The common names for this fern are the ‘Fishbone Water Fern’ (although sometimes this gets shortened to simply the ‘Fishbone Fern’) and the ‘Black-stemmed water fern’. The species gets the common name ‘fishbone water fern’ from its fronds, inparticular the fertile fronds which look like fish bones. The species is native to Australia and is one of the most common ferns growing abundantly across all states apart from the Northern Territory and Western Australia. As its common name the ‘Fishbone Water Fern’ would suggest the fern likes water and is often found growing along streams and creeks. The picture below was taken at Badgers Creek in the Yarra Valley in Victoria, where Blechnum nudum can be seen growing alongside the creek.
Blechnum nudum has bright-green fronds that can grow up to a metre long in length. The species can grow trunk up to 1 metre tall with multiple trunks or growth points on the same plant. This species is dimorphic as with many of the other Blechnum species and the sterile fronds appear erect growing from the centre of the crown in spring. Blechnum nudum can be identified from the fertile fronds will grow from a deep black stem. Blechnum nudum will often spread and develop large colonies in the under story of its larger cousins Dicksonia antarctica and Cyathea australis. The picture below is another shot from Badgers creek this time if you look carefully you can see Blechnum nudum growing almost in the creek with larger Dicksonia antarctica and Cyathea australis tree ferns surrounding it and large Eucalyptus regnans tree in the background.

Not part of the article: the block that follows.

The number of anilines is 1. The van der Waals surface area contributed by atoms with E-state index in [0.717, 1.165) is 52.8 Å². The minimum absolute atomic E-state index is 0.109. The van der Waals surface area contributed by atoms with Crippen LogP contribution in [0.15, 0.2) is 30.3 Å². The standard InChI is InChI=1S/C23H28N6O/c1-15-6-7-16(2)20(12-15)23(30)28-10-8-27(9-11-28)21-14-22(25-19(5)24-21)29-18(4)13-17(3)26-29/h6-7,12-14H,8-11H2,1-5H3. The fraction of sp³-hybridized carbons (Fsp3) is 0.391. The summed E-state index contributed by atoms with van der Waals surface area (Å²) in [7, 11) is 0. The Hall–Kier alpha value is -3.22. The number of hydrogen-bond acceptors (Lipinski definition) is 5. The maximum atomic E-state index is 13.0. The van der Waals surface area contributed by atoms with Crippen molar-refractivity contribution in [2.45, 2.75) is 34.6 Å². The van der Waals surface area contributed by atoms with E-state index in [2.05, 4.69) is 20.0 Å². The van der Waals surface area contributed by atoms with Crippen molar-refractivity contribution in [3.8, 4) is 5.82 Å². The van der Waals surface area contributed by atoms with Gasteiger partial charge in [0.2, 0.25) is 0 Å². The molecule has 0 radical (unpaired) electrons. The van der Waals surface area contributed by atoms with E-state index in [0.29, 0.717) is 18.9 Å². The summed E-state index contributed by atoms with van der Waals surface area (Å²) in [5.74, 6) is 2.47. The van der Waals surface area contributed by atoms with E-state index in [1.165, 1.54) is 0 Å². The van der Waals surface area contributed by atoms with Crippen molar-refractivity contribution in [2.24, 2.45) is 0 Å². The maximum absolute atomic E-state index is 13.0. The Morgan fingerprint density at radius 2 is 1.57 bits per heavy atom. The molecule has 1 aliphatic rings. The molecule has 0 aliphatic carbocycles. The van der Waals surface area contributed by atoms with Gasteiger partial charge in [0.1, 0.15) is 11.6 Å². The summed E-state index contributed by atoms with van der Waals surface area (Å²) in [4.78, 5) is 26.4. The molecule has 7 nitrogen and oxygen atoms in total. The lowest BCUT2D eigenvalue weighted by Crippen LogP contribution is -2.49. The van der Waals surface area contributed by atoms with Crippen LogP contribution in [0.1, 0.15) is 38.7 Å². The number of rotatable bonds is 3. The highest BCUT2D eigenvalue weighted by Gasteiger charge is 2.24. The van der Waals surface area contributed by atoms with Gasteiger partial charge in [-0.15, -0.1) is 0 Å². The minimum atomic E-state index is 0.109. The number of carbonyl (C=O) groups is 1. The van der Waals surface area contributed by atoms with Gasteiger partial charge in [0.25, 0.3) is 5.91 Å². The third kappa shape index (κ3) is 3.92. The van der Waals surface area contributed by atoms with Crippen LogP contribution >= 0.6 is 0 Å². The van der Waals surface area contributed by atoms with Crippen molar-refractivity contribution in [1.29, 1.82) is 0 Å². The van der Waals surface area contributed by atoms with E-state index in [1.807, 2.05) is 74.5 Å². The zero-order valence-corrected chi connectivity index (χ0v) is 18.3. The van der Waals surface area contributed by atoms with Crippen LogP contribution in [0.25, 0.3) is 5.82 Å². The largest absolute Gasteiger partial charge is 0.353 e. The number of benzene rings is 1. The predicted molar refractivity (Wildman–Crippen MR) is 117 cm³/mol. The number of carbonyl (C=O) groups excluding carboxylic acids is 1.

Until the harsh winter of 2011 experiences in England I would have said this fern is hardy to around -4°C (25°F) however we experienced temperatures down to around -10°C (14°F) and the fern showed no ill effects. Maybe the area of my fernery this specimen was in has its own micro climate but I would say that once established it should be hardy to at least -4°C (25°F) and if you mulch plants in the autumn as mine where it may take a few degrees more frost.
This fern does like a good amount of water and is even happy to be sat in water unlike many ferns that need moisture and drainage. Therefore this Blechnum nudum is always a good specimen to plant up against more established tree ferns. If planting larger trunked tree ferns I wouldn’t be scared to plant Blechnum nudum in the same hole, I often find that the dense roots Dicksonia antarctica produces help a colony of these to fill in the undergrowth quickly ensuring that ‘just planted’ look of bare earth soon disappears into a well established planting scene.